Early on I was talking to anyone who would listen, but now I just track conversations (still using Trello) and relationships with potential customers who have over 10,000 subscribers.
“But it doesn’t scale!”
Years ago I remember reading how Basecamp grew without sales people. They made it sound so compelling. Basically they wrote stuff on their popular blog and then some of those readers signed up. Not long later they had a multi-million dollar business.
Ever since then the bootstrapped software community has been shy of sales. They want scalable solutions for growth that don’t require them to do anything difficult (like actually pick up the phone).
Here’s how direct sales can be scalable:
- Each new customer makes getting the next customer easier. Early on everyone would say, “that sounds great, but who uses ConvertKit?” When the answer was a short list, there were more objections. Now I can point to some of the biggest names in blogging which gives instant credibility.
- The referrals from each new customer mean that each sale doesn’t bring in one customer it brings in three or five—potentially more. Bloggers are interesting—they tend to copy what eachother are doing. If you get one then you’ll get a lot more.
- By actually talking to customers you can find out the objections they have, where your marketing copy is falling flat, and what your market actually needs.
- You can then turn that knowledge into marketing emails, webinars, and other content that sells more effectively.
- Finally, you can hire a team to do the prospecting, outreach, demos, and webinars that you were doing early on. These days that’s a common part of any SaaS companies playbook.
Referrals and Affiliates
I mentioned referrals and affiliates above so let’s dive into that as it’s becoming a larger part of our daily customers.
Step one for getting referrals is to build a product people love. That didn’t happen overnight with ConvertKit. Instead our product, messaging, and market slowly morphed into something that is getting referred like crazy.
But our affiliate program definitely helped a lot. Starting out I saw all these people recommending AWeber over MailChimp when their reviews came down to both being about equal. Why? Simple: Aweber pays a 30% recurring commission, MailChimp gives credits for their app. One is compelling, the other isn’t at all.
So AWeber can offer a mediocre product and win out because of a generous affiliate program. What would happen if a great product offered a generous affiliate program?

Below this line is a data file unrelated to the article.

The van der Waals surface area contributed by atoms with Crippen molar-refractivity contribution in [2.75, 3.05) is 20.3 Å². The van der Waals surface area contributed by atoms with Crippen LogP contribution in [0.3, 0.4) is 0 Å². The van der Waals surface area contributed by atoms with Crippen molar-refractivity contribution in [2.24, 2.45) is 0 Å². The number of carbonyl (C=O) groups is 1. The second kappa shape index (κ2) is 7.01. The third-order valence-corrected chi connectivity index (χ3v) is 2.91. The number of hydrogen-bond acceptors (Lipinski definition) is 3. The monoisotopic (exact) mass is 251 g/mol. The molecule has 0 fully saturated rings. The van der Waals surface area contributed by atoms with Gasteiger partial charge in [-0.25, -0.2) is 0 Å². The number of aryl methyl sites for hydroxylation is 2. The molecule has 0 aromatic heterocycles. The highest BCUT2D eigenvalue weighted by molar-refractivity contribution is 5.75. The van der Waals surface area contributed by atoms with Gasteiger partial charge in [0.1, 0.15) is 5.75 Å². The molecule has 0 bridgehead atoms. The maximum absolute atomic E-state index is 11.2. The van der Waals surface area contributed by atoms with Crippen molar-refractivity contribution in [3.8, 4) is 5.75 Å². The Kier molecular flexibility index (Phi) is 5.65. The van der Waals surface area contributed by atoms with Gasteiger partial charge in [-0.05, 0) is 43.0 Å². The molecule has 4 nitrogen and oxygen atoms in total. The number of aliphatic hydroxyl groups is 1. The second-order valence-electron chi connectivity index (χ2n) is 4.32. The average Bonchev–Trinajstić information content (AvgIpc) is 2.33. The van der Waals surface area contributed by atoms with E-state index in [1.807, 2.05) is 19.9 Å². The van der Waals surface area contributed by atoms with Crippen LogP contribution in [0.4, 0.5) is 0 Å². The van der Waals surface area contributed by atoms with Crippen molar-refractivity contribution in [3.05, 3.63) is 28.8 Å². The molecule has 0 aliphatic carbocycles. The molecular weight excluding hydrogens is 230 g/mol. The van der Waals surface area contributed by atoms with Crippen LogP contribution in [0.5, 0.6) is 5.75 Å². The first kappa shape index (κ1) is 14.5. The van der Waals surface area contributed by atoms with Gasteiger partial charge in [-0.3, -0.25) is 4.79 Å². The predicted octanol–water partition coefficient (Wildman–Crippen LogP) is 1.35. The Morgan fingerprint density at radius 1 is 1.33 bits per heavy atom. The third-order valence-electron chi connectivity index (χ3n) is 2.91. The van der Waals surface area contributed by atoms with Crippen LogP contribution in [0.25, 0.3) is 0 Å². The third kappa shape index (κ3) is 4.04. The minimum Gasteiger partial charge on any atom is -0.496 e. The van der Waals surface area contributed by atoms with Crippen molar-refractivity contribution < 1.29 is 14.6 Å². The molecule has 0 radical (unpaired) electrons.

That made it an easy discussion to also pay a 30% recurring commission. We quickly got most of our customers signed up for the affiliate program and the referrals started flowing in. People were recommending us anyway, but the payments are what pushed them over to writing fantastic reviews about ConvertKit.
So, if you run an affiliate program, don’t be cheap. Offering credits or a pitiful commission (like 5-15%) is just insulting to your customers and won’t motivate anyone. Build a great product and then pay those who refer to you generously.
I’m coming up on three years of working on ConvertKit. Which is crazy. But the last year in particular is when everything happened.
- January — Started The Web App Challenge and started validating ConvertKit
- February — Hired a developer, ran preorders, started building.
- March — Named the product and first customers started using the alpha version.
- July — Closed out the first 6 months at about $2,000 in MRR.
- August to December — Growth stalled, just kept improving the product.
- January — Launch ConvertKit Academy to better train customers and use a launch model to bring in new accounts.
- April — Some success with that, but not on the level needed. Hiten Shah tells me to either focus on ConvertKit full-time or shut down the product and move on to something else. I ignore his advice.
- May — Product revenue from books and courses is so good it’s hard to bring myself to spend much time on ConvertKit.
- June — I realize that ConvertKit Academy brought in only beginner customers who are likely to churn. So I stop promoting it and growth stalls again.
- September — Revenue drops down to $1,337 per month. Hire Dan Gamito to run support and operations on my blog and training business. He also starts handling support for ConvertKit.
- October — I take Hiten’s advice seriously. But instead of shutting down I decide to focus on it full-time and stop working on books and courses (and this blog). I choose “Email marketing for Authors” as a niche and start direct sales.
- November — MRR hits $2,100 and I push ahead with sales efforts.
- December — MRR reaches $3,237 which I find encouraging. I invest $50,000 and hire David Wheeler as our new lead developer.
At the end of 2014 our team is Dan Gamito on customer success, David Wheeler and Marc Boquet on development, and me running design and sales.
- January — Direct sales start to pay off as we land larger accounts. MRR reaches $3,885. I start to realize that authors are not a good market.
- February — More direct sales, more growth.